Roses are red/Gender is performative/Mass Market Romance/Is heteronormative

This little gem started circulating throughout my social network last night and I couldn’t be happier.

“Roses are red” gives it a fun Valentine’s Day theme.

The nineteenth century illustrates how performative gender is even if they didn’t know it yet. The Victorian’s obsession with etiquette famously fuelled manuals on how to properly be a lady, or a gentleman.

Look up “homosexual in the OED Historical Thesaurus and the words begin in 1892 with Richard von Kraft-Ebbing’s Psychopathia Sexualis. Though they didn’t have the language to express it clearly, Victorian England periodically had homophobic heart attacks, as is evidenced in the case of Fanny and Stella, a pair of flamboyant trans-women.

Cross-dressing was popular in the nineteenth century and naturally part of the LGBT community. Yes, although they didn’t use that term for it, nineteenth-century England had an LGBT community. Women, like Fanny and Stella, were called “Mollies,” by people in the know, and could meet kindred spirits by frequenting “Molly Houses.”

Other words that emerged for homosexuals in the 1890s included: “Uranian” and “invert.” It was more polite to call your gay friend a “confirmed bachelor.” My other blog has more on the sexual orientation of men in the 1890s.

Lesbians were female “companions,” as in the case of the best-selling novelist, Marie Corelli, and her female companian, Bertha Vyver. People didn’t generally start worrying much about what lesbians were doing until the 1920s. Though, “Sapphism” became a thing in the eighteenth century. This term originated with the Greek poet Sappho who lived on Lesbos Island. All the terms related to Sappho can be traced through the Victorian Era and Wonder Woman comics.

Mass-market romance is still heteronormative even if gender-neutral terms of endearment have permeated our language throughout history. I’m happy to say that the digital era is making everything more democratic and entertaining. This Valentine depicts love between the Hulk and the Beast (of Beauty and the Beast). I love this one with Catwoman and Wonder Woman, but who doesn’t love Wonder Woman?

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Love Tokens

tokenThis Valentine’s Day, the heroine in the novel you’re writing dutifully cut a lock of her hair and tied it in a bow for her beau. In return, he’s given her some token of his love, but did you know that means he might literally be giving her some token of his love?

Love tokens originated in the 1700s, but were very popular in this sentimental era – especially in the 1880s. The hero in your novel would visit a jeweller, or some other metal worker, and have the coin decorated at the one pictured above. On the reverse, Nellie might find her beau’s initials and the date. To make it more special, Nellie’s beau has included a picture. If he could afford it, he might have embellished her love token further with precious stones, raised enamel, or cut-out designs within the coin.

The tokens might be made of any metal and became souvenirs, or mementos, of a special time. They might be maid out of actual coins, like a nickel or a dime, and they might have a hole punched in them to allow Nellie to wear it on a chain around her neck. The great variety in Victorian love tokens illustrates how they could be given by a beau of any class. One might take a copper coin and engrave it themself.

tokens2

Nineteenth-century Nellie may have given a love token to her best friend, her sister, brother, or any other member of her family. They’re making a comeback and are a popular item on sites that sell handmade goods, like Etsy.

Are you giving someone you love a love token on Valentine’s Day?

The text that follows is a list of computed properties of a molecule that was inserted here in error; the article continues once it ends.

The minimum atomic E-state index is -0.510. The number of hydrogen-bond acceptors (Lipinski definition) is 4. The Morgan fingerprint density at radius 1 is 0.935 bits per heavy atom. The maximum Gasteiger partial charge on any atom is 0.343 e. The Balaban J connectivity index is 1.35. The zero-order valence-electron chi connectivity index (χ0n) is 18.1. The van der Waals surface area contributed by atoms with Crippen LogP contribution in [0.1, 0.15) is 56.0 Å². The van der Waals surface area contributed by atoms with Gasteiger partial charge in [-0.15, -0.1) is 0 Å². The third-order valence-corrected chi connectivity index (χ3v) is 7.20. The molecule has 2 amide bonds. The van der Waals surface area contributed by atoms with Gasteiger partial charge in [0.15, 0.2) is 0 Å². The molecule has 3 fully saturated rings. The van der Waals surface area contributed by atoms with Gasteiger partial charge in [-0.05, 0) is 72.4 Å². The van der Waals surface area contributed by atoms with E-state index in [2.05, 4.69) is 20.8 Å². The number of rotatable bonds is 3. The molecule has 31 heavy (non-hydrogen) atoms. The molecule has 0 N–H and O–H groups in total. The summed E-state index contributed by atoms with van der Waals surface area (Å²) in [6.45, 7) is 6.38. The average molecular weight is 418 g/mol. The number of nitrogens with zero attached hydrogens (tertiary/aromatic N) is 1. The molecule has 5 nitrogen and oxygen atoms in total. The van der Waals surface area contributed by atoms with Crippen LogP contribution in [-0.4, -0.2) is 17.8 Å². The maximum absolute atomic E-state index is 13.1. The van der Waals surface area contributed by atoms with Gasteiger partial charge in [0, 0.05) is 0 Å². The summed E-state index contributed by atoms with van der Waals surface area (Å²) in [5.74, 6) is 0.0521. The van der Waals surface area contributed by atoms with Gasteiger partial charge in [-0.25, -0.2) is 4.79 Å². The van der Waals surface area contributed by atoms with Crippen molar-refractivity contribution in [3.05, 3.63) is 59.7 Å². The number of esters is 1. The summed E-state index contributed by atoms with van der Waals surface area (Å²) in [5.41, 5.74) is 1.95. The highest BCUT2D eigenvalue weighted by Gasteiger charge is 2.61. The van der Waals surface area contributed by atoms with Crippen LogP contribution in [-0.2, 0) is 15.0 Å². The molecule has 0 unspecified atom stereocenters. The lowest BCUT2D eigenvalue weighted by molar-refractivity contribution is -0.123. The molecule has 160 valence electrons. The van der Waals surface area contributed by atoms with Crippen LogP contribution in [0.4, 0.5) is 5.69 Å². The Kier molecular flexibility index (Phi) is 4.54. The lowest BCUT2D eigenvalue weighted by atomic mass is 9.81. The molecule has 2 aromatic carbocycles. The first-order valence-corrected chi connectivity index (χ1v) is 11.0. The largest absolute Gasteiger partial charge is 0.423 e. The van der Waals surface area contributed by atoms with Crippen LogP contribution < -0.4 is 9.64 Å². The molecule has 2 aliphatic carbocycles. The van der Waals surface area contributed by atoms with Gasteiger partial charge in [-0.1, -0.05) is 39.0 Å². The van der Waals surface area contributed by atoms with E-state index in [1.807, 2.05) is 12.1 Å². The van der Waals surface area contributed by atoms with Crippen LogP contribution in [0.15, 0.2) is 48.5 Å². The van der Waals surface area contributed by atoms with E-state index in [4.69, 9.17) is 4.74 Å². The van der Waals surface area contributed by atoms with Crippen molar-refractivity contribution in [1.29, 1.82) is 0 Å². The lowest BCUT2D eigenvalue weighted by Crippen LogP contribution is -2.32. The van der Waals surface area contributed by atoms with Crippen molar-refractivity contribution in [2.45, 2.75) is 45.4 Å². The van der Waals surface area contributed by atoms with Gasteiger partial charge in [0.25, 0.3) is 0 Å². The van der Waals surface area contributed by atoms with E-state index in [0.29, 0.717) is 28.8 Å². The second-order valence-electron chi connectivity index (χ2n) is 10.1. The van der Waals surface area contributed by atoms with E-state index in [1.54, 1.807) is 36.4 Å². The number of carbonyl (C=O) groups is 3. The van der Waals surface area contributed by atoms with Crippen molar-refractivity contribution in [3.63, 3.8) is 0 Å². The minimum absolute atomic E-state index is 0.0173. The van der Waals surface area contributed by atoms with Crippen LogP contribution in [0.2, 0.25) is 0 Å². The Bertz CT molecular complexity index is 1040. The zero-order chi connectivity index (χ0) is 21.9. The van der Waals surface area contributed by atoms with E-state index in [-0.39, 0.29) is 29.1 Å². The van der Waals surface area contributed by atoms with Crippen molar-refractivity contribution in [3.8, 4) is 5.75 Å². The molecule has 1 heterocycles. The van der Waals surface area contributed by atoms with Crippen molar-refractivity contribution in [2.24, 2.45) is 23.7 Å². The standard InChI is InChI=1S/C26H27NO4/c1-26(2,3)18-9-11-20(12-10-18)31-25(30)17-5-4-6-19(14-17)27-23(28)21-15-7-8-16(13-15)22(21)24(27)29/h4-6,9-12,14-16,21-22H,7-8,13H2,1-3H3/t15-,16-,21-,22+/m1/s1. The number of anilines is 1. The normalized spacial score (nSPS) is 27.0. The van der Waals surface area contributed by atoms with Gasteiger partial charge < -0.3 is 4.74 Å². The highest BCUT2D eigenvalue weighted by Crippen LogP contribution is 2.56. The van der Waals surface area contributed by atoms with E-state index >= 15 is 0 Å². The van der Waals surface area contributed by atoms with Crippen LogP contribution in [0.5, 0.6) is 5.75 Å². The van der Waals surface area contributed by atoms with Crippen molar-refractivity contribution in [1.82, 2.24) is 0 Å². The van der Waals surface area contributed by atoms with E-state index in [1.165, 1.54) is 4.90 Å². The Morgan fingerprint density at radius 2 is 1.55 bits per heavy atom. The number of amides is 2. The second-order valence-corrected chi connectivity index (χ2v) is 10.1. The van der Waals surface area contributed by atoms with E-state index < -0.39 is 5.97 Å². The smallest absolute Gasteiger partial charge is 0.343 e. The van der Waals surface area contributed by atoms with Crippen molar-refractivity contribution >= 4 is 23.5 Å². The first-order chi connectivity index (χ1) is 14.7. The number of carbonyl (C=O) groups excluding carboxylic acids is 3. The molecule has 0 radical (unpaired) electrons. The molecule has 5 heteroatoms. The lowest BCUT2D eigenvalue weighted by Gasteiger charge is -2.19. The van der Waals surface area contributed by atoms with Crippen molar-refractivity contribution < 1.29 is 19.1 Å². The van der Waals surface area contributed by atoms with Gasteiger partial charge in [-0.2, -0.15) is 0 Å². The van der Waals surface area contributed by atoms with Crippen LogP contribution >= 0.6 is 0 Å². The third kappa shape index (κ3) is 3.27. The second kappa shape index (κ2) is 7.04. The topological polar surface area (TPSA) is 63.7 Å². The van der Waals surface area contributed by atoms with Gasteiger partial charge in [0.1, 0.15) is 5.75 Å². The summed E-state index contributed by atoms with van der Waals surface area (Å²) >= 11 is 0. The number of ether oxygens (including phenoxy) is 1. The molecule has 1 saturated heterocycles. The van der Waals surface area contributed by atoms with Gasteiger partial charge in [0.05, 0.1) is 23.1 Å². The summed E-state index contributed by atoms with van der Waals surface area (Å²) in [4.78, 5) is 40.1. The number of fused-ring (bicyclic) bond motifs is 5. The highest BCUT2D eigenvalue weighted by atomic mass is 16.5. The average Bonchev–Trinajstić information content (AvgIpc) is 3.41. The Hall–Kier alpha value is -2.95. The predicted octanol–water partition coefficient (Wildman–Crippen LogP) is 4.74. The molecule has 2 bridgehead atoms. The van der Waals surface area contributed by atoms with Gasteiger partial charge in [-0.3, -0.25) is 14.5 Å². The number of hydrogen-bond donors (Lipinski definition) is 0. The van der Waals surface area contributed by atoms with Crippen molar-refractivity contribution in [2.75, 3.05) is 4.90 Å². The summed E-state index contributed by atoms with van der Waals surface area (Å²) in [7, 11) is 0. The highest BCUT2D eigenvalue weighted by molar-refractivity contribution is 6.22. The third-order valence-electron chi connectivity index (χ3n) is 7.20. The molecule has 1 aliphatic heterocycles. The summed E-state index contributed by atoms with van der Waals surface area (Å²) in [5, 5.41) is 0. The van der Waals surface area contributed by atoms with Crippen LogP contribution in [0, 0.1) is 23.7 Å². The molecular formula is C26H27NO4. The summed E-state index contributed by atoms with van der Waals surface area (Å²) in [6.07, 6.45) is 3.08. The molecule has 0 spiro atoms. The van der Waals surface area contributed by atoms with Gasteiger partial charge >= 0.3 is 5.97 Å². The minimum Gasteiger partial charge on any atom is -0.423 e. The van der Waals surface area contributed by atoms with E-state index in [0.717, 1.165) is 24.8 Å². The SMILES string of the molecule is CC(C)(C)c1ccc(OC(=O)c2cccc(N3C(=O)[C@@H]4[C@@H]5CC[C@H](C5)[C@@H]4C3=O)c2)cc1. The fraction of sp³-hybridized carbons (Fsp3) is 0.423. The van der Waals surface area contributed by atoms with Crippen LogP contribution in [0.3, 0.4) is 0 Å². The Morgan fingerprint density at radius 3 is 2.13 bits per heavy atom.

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Writer’s Quote Wednesday: Boiled Socks

SocksEmily Gerard was a late-nineteenth century Scottish author, who married a Polish cavalry officer and moved to Transylvania to be with him. This move inspired her most notable work on Transylvanian folklore, which is believed to have greatly influenced Bram Stoker’s famous novel, Dracula.

My Writer’s Quote Wednesday features a proverb from Gerard’s The Land Beyond the Forest. As she explains, the proverb is rooted in folk magic.

‘Still more infallible [as a love-charm] is to procure a piece of stocking or shoelace of the person you desire to captivate, boil it in water, and wear this token night and day against your heart. This recipe has passed into a proverb, for it is here said of any man known to be desperately in love, that “she must have boiled his stockings,”’ Emily Gerard. The Land Beyond the Forest : Facts, Figures and Fancies from Transylvania (1888).

I’ve chosen the proverb, “she must have boiled his stockings,” as a means to explore the underrated romance of washing your lover’s socks.

Believe it, or not, the romance in washing your lover’s socks is not immediately obvious to everyone! Meet Diane and Ted, a couple portrayed as seeking marriage counselling in John Elderedge’s The Sacred Romance:

‘At this point Diane asked Ted about his deepest desires: “If I could be more of what you wanted in a woman, what do you secretly wish I could offer you?” It’s a question that most men are dying to be asked. His response? Clean Socks. That’s all he could come up with. Life would be better, his marriage would be richer, if Diane would keep his drawer filled with clean socks.’ John Elderedge, “The Sacred Romance: Drawing Closer to the Heart of God” (1997).

Neither Diane nor the therapist are happy with Ted’s answer. People should want more than clean socks; Ted should want “intimacy and adventure.” I concede that there isn’t much adventure in the romance of clean socks, but the intimacy is clear.

Actively caring for the person you love is an intimate act.

In an average day, how many people see your socks? Some people so seldom show their socks to anyone that they don’t bother to match them and don’t care if their socks are filled with holes. What about the smell? Who would let anyone get close enough to smell those?

Providing someone access to your dirty socks involves trust. Beyond sex, caring for someone is the desire to keep them well, to ensure their happiness. Socks are an intimate and necessary part of our lives, washing them and putting them away in our drawers is something we learn to do for ourselves. When we begin to do that for a significant other (regardless of gender), we become a team that looks out and cares for each other in the most basic way.

It may not, as Gerard’s proverb suggests, indicate that one is “desperately in love,” but it does indicate that one is trying to be a caring partner. Sometimes those little things are the most romantic things we can do for each other and no one likes waking up without clean socks.